A few days ago I attended 'Leading London Theatre Critics In The Spotlight' at Royal Holloway University. This event was, for me, an exciting one. Lyn Gardner, Mark Shenton, Ian Shuttleworth and Kate Bassett in one room? I entered the dark studio with an anticipation rivalling that of a child on their first day of school; I was ready to be inspired. I was not disappointed, particularly with Lyn Gardner. Her contribution as a theatre critic to the theatre world is not only insightful, but it is admirable. Unlike other London critics, she ventures outside the big city to support regional theatres and shows which do not boast the likes of Jude Law of Keira Knightley. Although this is not to diminish the respectability of the other critics. It is the sad truth of the situation that under the pressures of the recession, theatre critics are not provided with the expenses to travel out of the city. Worse news still, with no money in the newspaper business and the rise of free blogging sites such as this, why is there a need to pay struggling theatre critics when there are so many online going unpaid?
Now this is not the first time I have heard all of this. In fact, this is the third time I have been warned off my career path, and even though this time it is by the top end theatre critics who even worry about keeping their jobs, I am not going to give up before I have even begun. This could be a terrible mistake that sees me near enough wasting a year of my life with no income or means of supporting myself, but who knows? I could just get lucky.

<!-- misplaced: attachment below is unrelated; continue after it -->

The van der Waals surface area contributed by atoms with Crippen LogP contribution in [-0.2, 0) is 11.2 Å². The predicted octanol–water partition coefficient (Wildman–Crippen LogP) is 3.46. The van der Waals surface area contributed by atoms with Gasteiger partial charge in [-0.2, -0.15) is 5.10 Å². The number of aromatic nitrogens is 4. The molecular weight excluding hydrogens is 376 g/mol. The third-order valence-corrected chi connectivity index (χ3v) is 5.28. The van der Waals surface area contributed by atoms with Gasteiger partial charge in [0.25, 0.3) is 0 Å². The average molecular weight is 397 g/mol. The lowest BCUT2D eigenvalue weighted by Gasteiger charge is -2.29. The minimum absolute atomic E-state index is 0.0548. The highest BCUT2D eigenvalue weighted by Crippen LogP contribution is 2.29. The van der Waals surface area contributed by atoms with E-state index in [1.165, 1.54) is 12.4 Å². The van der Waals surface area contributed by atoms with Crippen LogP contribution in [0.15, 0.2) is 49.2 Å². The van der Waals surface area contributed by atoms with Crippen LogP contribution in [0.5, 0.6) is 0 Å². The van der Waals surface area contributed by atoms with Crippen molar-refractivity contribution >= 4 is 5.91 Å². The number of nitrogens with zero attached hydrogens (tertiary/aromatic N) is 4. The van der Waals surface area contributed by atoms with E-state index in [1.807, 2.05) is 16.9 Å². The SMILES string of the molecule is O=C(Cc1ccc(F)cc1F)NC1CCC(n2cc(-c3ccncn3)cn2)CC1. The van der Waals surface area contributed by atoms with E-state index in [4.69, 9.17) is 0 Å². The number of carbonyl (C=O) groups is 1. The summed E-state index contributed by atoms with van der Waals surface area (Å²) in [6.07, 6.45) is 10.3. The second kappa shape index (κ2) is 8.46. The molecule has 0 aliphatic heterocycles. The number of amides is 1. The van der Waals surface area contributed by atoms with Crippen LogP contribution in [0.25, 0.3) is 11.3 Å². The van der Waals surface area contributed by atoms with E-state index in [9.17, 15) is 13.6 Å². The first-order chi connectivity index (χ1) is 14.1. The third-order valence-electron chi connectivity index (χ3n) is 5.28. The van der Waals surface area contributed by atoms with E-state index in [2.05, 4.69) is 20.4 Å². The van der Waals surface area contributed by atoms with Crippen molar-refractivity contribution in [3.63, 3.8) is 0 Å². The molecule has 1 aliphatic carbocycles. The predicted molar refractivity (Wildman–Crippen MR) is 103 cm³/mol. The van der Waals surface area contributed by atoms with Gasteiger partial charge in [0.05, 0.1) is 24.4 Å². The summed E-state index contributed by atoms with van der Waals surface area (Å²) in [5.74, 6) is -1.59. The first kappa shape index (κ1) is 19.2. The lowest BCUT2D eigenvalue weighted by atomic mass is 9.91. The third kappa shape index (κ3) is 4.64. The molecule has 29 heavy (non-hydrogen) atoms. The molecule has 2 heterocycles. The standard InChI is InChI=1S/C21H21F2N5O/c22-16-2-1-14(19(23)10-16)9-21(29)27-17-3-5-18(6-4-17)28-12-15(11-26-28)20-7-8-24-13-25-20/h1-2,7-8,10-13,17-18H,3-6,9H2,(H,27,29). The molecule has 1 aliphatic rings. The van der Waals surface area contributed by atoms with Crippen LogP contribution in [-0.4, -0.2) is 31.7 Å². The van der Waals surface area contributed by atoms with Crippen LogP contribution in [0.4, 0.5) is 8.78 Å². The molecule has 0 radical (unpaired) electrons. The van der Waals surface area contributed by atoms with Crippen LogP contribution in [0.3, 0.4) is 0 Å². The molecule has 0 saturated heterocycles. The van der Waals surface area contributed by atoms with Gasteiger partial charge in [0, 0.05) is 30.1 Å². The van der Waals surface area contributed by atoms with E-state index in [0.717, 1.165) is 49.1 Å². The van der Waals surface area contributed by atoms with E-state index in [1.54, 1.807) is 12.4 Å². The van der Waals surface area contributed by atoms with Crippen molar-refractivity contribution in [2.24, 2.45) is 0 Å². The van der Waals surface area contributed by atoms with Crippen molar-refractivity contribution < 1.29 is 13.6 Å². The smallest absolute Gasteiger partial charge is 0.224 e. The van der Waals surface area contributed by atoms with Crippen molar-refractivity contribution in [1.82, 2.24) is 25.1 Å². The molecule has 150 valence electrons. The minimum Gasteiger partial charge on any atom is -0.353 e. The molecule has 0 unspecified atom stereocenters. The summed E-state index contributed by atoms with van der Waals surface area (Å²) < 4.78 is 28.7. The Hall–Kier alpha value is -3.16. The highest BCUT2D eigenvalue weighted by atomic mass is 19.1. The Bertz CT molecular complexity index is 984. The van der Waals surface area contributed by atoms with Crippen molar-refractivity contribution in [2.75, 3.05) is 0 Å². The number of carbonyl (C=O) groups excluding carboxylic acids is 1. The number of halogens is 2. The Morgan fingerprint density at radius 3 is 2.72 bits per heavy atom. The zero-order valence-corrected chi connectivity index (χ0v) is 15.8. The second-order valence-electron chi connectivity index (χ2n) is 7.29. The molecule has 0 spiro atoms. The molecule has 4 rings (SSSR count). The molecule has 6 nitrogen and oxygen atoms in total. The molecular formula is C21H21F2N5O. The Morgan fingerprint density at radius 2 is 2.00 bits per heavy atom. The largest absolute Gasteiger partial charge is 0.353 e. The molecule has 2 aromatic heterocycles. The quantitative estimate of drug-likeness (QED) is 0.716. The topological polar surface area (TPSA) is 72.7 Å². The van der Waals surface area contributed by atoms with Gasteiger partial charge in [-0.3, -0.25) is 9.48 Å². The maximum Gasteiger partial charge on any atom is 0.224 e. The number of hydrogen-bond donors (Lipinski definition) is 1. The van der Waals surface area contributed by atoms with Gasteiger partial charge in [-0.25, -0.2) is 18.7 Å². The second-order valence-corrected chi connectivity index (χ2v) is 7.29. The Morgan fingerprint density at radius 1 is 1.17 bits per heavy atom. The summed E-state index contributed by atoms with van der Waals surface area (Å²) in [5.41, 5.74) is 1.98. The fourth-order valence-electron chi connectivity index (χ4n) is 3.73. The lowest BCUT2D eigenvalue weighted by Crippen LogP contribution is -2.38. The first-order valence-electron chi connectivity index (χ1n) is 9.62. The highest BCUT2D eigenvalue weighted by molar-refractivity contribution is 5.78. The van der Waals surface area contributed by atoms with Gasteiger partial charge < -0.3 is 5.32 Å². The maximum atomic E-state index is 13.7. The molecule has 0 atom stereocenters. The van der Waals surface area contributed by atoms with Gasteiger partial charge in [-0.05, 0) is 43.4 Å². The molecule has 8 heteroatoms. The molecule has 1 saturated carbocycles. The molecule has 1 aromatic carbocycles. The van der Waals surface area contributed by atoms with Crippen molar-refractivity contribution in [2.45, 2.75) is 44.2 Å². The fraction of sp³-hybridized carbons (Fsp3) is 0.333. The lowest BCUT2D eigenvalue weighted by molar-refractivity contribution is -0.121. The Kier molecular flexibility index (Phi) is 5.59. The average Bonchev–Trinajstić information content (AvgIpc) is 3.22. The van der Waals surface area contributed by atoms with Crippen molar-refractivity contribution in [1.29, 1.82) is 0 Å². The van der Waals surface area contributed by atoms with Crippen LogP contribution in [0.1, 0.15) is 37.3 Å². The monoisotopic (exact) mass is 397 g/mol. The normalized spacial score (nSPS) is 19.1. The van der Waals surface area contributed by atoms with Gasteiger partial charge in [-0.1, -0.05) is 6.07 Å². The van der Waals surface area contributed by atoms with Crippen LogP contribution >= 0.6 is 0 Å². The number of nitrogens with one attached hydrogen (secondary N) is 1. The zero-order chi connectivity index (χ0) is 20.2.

What worries me more in fact is how the lack of 'expert' theatre critics will affect the reception of theatre and performance. With The Times employing in-house staff such as culture columnist Libby Purves to replace Benedict Nightingale as the new drama critic (a position that comes around once in a blue moon) to cut costs, it is difficult to see how, at age 60, she can even find the working years left in her to fill his almighty boots. It takes years of experience, preferably some notion of what it is like to work in the theatre world, and a great interest in performance to be heard and respected by someone like myself, a mere student. I listen to the experts because they are exactly that. They know more about it than me, they have been around longer, seen many more shows and written tens of thousands of words in their time. They know what they are doing. Who do I listen to if all the experts die out?
What is of even further concern is how contemporary theatre will be affected. It is my belief that there will always be some instances where contemporary performance is better understood or appreciated by someone who has experience with new styles of theatre; someone who can contextualise a company with other works they have produced; someone who understands what the whole point of a piece is. It is true that in some cases contemporary theatre fails, and this can be determined by most audience members, with or without the background knowledge, but do we want to risk not going to see a new and exciting piece of theatre because the reviewer (through no fault of their own) just didn't get it? Even the critics who have been around a while have got it wrong from time to time so what chance does anyone else have? My theories are yet to proved, but I know that if the reviews of an ignorant, inexperienced critic become detrimental to the progress of contemporary theatre, the editor will have a lot of people to answer to. Lets just hope Livvy Purves does justice to her new title.